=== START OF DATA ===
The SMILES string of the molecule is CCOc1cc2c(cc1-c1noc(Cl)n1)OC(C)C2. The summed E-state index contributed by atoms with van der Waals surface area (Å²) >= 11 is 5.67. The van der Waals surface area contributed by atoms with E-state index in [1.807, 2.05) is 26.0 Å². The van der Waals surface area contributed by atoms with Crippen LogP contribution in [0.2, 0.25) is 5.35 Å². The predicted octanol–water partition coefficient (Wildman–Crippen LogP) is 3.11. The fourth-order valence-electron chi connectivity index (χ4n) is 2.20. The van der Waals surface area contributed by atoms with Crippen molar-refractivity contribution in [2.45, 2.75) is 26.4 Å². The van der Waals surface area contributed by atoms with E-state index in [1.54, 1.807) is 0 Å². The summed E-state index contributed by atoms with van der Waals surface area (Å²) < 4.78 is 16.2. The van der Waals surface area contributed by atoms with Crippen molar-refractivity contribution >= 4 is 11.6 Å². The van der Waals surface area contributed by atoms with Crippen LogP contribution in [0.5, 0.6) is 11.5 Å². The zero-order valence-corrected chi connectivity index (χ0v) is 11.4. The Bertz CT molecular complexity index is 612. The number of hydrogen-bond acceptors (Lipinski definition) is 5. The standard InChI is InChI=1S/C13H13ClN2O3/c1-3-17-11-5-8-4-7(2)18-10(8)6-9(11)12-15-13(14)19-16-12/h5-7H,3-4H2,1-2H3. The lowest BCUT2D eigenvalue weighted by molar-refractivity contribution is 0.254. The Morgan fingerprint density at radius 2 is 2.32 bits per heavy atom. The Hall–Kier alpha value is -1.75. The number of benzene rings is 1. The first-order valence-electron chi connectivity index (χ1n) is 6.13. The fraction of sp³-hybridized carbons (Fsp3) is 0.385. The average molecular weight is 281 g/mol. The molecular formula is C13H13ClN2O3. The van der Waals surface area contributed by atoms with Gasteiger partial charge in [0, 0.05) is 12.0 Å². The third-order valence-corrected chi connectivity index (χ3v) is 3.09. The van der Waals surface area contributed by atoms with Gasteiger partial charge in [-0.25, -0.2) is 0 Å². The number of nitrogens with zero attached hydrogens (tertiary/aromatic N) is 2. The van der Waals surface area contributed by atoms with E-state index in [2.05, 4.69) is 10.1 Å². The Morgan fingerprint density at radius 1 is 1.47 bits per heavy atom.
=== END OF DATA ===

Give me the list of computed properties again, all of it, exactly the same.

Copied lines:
The SMILES string of the molecule is CCOc1cc2c(cc1-c1noc(Cl)n1)OC(C)C2. The summed E-state index contributed by atoms with van der Waals surface area (Å²) >= 11 is 5.67. The van der Waals surface area contributed by atoms with E-state index in [1.807, 2.05) is 26.0 Å². The van der Waals surface area contributed by atoms with Crippen LogP contribution in [0.2, 0.25) is 5.35 Å². The predicted octanol–water partition coefficient (Wildman–Crippen LogP) is 3.11. The fourth-order valence-electron chi connectivity index (χ4n) is 2.20. The van der Waals surface area contributed by atoms with Crippen molar-refractivity contribution in [2.45, 2.75) is 26.4 Å². The van der Waals surface area contributed by atoms with E-state index in [1.54, 1.807) is 0 Å². The summed E-state index contributed by atoms with van der Waals surface area (Å²) < 4.78 is 16.2. The van der Waals surface area contributed by atoms with Crippen molar-refractivity contribution >= 4 is 11.6 Å². The van der Waals surface area contributed by atoms with Crippen LogP contribution in [0.5, 0.6) is 11.5 Å². The zero-order valence-corrected chi connectivity index (χ0v) is 11.4. The Bertz CT molecular complexity index is 612. The number of hydrogen-bond acceptors (Lipinski definition) is 5. The standard InChI is InChI=1S/C13H13ClN2O3/c1-3-17-11-5-8-4-7(2)18-10(8)6-9(11)12-15-13(14)19-16-12/h5-7H,3-4H2,1-2H3. The lowest BCUT2D eigenvalue weighted by molar-refractivity contribution is 0.254. The Morgan fingerprint density at radius 2 is 2.32 bits per heavy atom. The Hall–Kier alpha value is -1.75. The number of benzene rings is 1. The first-order valence-electron chi connectivity index (χ1n) is 6.13. The fraction of sp³-hybridized carbons (Fsp3) is 0.385. The average molecular weight is 281 g/mol. The molecular formula is C13H13ClN2O3. The van der Waals surface area contributed by atoms with Gasteiger partial charge in [0, 0.05) is 12.0 Å². The third-order valence-corrected chi connectivity index (χ3v) is 3.09. The van der Waals surface area contributed by atoms with Gasteiger partial charge in [-0.25, -0.2) is 0 Å². The number of nitrogens with zero attached hydrogens (tertiary/aromatic N) is 2. The van der Waals surface area contributed by atoms with E-state index in [2.05, 4.69) is 10.1 Å². The Morgan fingerprint density at radius 1 is 1.47 bits per heavy atom.